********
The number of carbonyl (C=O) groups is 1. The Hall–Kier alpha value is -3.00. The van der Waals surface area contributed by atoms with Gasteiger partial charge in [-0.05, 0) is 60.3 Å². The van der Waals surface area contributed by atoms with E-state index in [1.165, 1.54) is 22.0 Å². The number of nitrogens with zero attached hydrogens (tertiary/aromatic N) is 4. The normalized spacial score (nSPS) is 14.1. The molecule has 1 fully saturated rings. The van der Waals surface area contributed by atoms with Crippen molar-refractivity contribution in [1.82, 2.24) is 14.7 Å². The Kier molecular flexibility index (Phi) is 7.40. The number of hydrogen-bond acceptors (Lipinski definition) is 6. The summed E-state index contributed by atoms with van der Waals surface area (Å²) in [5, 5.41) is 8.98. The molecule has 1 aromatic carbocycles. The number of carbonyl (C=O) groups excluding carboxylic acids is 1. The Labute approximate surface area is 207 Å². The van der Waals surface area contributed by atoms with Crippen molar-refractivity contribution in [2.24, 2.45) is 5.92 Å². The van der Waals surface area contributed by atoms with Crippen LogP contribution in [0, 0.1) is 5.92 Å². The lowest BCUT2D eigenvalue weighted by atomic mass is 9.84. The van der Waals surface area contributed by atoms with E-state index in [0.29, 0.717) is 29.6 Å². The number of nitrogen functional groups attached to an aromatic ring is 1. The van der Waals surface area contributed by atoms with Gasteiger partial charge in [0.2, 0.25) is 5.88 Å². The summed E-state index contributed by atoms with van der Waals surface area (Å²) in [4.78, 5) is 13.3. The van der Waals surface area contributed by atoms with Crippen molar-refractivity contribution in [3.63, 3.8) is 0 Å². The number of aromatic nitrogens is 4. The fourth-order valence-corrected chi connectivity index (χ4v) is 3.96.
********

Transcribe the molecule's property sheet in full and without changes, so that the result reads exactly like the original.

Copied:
The number of carbonyl (C=O) groups is 1. The Hall–Kier alpha value is -3.00. The van der Waals surface area contributed by atoms with Gasteiger partial charge in [-0.05, 0) is 60.3 Å². The van der Waals surface area contributed by atoms with E-state index in [1.165, 1.54) is 22.0 Å². The number of nitrogens with zero attached hydrogens (tertiary/aromatic N) is 4. The normalized spacial score (nSPS) is 14.1. The molecule has 1 fully saturated rings. The van der Waals surface area contributed by atoms with Crippen molar-refractivity contribution in [1.82, 2.24) is 14.7 Å². The Kier molecular flexibility index (Phi) is 7.40. The number of hydrogen-bond acceptors (Lipinski definition) is 6. The summed E-state index contributed by atoms with van der Waals surface area (Å²) in [5, 5.41) is 8.98. The molecule has 1 aromatic carbocycles. The number of carbonyl (C=O) groups excluding carboxylic acids is 1. The Labute approximate surface area is 207 Å². The van der Waals surface area contributed by atoms with Crippen molar-refractivity contribution in [2.24, 2.45) is 5.92 Å². The van der Waals surface area contributed by atoms with Crippen LogP contribution in [0, 0.1) is 5.92 Å². The lowest BCUT2D eigenvalue weighted by atomic mass is 9.84. The van der Waals surface area contributed by atoms with E-state index in [0.29, 0.717) is 29.6 Å². The number of nitrogen functional groups attached to an aromatic ring is 1. The van der Waals surface area contributed by atoms with Gasteiger partial charge in [0.2, 0.25) is 5.88 Å². The summed E-state index contributed by atoms with van der Waals surface area (Å²) in [4.78, 5) is 13.3. The van der Waals surface area contributed by atoms with Crippen molar-refractivity contribution in [3.63, 3.8) is 0 Å². The number of aromatic nitrogens is 4. The fourth-order valence-corrected chi connectivity index (χ4v) is 3.96.